This is why people watch movies. Or read books. Consume anything with a story in it:
I need some help. Yours.
Because I keep finding myself saying “I hate everything” or “I’m sooooo unhappy right now,” as I sit at my computer or walk the empty hall of my apartment.
Why? I’m not writing anymore.
Yeah, sure, copywriting is writing. So are writing proposals, and this blog, and emails, and updates, and Tweets and FB posts. But this kind of writing merely needs to be done.
None of it is the kind of writing I want to do.
The kind that made me want to write in the first place, that I’m increasingly desperate to write: fiction. Telling tales of made up people living in alternate worlds, or sometimes alternate lives in our world. I want—no need—to be a guide in the Interzone—excursions to The Way Thing Might Have Been or Could Yet Be.
So an effort to right a foundering ship I’m asking for help.
On a recent trip to Chicago, I was interviewed by Moresby Press writer Greg Beaubien. He asked several great questions, which lead to the following conversation: The Cost of Ambition and Deceiving Ourselves: Author W. Lance Hunt Discusses His Novel A Perfect Blindness As part of the never-ending campaign to help readers who would enjoy reading A Perfect Blindness find […]
It will be rebroadcast later this week, and then available as a podcast right here on Wlancehunt.com and aperfectblindness.com. Listen, enjoy and let me know what thoughts it provokes.
An interview with me, talking about A Perfect Blindness, how and why I wrote it, Chicago back in the day, and other assorted ideas related to writing, novels, and the nature of truth will air on Radio Free Brooklyn, Thursday, April 5th. Vijay Ramanathan is with W Lance Hunt at Radio Free Brooklyn. 19 hrs · Brooklyn, New York Author of […]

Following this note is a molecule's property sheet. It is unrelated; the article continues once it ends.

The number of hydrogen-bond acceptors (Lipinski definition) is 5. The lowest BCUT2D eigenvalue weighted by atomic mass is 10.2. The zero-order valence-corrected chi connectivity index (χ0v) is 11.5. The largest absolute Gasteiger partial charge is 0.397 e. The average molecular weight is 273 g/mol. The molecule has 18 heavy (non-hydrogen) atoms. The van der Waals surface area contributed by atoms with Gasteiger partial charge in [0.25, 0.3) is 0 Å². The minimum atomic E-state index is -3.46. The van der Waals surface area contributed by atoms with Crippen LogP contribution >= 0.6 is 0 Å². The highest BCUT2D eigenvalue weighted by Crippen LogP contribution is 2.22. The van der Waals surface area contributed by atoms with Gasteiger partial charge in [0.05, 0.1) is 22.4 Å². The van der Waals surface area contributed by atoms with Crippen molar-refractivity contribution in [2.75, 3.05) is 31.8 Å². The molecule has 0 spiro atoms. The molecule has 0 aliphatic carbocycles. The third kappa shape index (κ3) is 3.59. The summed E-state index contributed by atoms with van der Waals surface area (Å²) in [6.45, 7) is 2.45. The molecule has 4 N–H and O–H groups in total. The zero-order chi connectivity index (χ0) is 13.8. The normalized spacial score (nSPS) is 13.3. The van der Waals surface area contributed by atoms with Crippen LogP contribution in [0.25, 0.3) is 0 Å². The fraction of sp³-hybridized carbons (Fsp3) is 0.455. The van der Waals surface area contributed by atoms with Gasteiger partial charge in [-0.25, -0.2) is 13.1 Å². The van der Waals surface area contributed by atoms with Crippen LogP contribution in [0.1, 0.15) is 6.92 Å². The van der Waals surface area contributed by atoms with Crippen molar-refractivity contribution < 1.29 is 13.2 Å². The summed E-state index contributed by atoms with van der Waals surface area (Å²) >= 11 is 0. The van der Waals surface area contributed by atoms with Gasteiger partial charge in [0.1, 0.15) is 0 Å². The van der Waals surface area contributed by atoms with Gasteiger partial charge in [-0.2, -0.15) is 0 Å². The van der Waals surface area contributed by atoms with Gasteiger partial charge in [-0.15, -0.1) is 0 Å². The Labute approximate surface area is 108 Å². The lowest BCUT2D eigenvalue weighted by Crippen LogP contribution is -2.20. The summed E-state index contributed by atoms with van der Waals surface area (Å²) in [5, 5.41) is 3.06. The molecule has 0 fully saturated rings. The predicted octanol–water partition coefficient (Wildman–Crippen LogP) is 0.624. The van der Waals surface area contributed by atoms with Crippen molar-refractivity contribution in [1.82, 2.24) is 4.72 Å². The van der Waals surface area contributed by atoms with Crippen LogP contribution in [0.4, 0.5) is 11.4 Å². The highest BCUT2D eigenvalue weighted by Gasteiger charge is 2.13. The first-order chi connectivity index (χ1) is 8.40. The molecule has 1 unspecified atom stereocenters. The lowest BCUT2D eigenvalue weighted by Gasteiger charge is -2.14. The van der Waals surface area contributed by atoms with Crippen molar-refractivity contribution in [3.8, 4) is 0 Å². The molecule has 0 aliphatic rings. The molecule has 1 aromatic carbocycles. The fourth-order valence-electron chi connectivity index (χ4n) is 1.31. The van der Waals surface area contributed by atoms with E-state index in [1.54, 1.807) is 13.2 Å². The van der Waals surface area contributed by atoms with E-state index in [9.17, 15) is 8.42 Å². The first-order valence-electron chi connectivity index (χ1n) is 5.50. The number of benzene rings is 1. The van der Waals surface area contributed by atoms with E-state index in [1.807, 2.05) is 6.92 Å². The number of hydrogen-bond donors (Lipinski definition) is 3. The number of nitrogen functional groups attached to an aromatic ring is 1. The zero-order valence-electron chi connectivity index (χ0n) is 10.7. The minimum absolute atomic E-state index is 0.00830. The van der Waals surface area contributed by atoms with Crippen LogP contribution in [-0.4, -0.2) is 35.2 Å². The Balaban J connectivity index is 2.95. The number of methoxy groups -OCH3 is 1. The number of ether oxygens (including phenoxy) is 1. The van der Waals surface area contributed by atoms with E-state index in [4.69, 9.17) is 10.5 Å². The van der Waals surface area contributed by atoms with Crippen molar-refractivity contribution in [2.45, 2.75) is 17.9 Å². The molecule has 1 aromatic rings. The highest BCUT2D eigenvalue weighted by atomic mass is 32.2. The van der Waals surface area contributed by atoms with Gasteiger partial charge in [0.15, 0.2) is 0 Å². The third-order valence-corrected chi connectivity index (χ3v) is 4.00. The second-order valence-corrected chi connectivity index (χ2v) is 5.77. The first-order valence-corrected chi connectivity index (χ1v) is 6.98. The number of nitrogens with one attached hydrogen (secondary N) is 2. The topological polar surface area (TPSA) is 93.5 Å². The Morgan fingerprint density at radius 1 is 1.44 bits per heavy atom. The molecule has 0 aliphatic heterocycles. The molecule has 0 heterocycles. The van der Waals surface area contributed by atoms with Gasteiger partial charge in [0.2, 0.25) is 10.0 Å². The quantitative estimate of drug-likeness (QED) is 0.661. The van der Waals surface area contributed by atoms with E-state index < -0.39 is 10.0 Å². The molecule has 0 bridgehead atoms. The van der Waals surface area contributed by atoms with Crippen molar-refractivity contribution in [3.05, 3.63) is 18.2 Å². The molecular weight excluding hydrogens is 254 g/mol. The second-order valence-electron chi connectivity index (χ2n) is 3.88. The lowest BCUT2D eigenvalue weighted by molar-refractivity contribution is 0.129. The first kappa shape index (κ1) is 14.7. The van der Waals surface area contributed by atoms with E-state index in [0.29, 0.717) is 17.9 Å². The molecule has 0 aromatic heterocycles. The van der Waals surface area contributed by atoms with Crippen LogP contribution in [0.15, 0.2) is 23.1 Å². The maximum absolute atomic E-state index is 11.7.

Memorabilia from early Career Mercurial Visions
As more than one reviewer has commented that the level of description and attention to detail in A Perfect Blindness makes it stand apart. […] Hunt successfully conjures the story’s time and a place in masterful detail. An expansive historical novel that ably evokes its time and place. —Kirkus Reviews […] packed with references to the streets […]
In A Perfect Blindness, it’s always the late 1980s-early 90s In Chicago with short trips to Columbus, Ohio, including visits to a mix of bars long gone, invented clubs, and a few establishments that have survived the decades. The music is synthpop and industrial, usually danceable, a blend of bands you’ll remember, other maybe not, and glimpses […]
There is a lot of advice for new authors. Books. Blogs. Newsletters. All overflowing with advice. A riot of tips, strategies, and essential to-dos. One of the most common is to blog. To be relentlessly helpful. To offer tips, strategies, and best practice to-dos for the potential audience for your book. To give it away […]